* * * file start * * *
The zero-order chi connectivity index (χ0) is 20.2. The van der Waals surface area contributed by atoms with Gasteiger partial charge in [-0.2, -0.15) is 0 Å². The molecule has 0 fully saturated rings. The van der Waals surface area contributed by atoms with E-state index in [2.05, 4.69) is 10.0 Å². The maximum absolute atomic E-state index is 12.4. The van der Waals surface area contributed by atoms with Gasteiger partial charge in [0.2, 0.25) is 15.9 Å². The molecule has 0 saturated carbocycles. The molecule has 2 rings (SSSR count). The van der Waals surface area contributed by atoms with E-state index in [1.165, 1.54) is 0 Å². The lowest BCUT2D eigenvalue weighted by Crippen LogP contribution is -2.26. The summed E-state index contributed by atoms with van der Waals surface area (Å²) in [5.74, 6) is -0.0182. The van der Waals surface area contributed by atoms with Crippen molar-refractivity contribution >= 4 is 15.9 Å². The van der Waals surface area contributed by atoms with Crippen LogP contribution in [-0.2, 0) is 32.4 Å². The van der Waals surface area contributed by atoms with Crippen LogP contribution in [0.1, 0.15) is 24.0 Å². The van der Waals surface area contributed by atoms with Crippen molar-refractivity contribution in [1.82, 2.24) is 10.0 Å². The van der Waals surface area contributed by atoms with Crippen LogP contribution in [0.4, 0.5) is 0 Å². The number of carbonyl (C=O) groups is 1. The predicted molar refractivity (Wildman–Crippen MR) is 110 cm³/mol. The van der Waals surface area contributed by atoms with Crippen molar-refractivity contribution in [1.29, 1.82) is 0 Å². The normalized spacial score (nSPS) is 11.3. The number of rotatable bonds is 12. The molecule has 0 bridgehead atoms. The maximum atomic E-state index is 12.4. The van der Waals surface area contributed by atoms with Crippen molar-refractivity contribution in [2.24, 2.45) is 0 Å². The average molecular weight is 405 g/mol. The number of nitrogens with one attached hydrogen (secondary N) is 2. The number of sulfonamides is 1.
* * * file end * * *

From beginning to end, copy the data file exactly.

The zero-order chi connectivity index (χ0) is 20.2. The van der Waals surface area contributed by atoms with Gasteiger partial charge in [-0.2, -0.15) is 0 Å². The molecule has 0 fully saturated rings. The van der Waals surface area contributed by atoms with E-state index in [2.05, 4.69) is 10.0 Å². The maximum absolute atomic E-state index is 12.4. The van der Waals surface area contributed by atoms with Gasteiger partial charge in [0.2, 0.25) is 15.9 Å². The molecule has 0 saturated carbocycles. The molecule has 2 rings (SSSR count). The van der Waals surface area contributed by atoms with E-state index in [1.165, 1.54) is 0 Å². The lowest BCUT2D eigenvalue weighted by Crippen LogP contribution is -2.26. The summed E-state index contributed by atoms with van der Waals surface area (Å²) in [5.74, 6) is -0.0182. The van der Waals surface area contributed by atoms with Crippen molar-refractivity contribution >= 4 is 15.9 Å². The van der Waals surface area contributed by atoms with Crippen LogP contribution in [-0.2, 0) is 32.4 Å². The van der Waals surface area contributed by atoms with Crippen LogP contribution in [0.1, 0.15) is 24.0 Å². The van der Waals surface area contributed by atoms with Crippen molar-refractivity contribution in [1.82, 2.24) is 10.0 Å². The van der Waals surface area contributed by atoms with Crippen LogP contribution in [0.4, 0.5) is 0 Å². The number of carbonyl (C=O) groups is 1. The predicted molar refractivity (Wildman–Crippen MR) is 110 cm³/mol. The van der Waals surface area contributed by atoms with Crippen molar-refractivity contribution in [1.29, 1.82) is 0 Å². The normalized spacial score (nSPS) is 11.3. The number of rotatable bonds is 12. The molecule has 0 bridgehead atoms. The maximum atomic E-state index is 12.4. The van der Waals surface area contributed by atoms with Crippen molar-refractivity contribution in [2.24, 2.45) is 0 Å². The average molecular weight is 405 g/mol. The number of nitrogens with one attached hydrogen (secondary N) is 2. The number of sulfonamides is 1.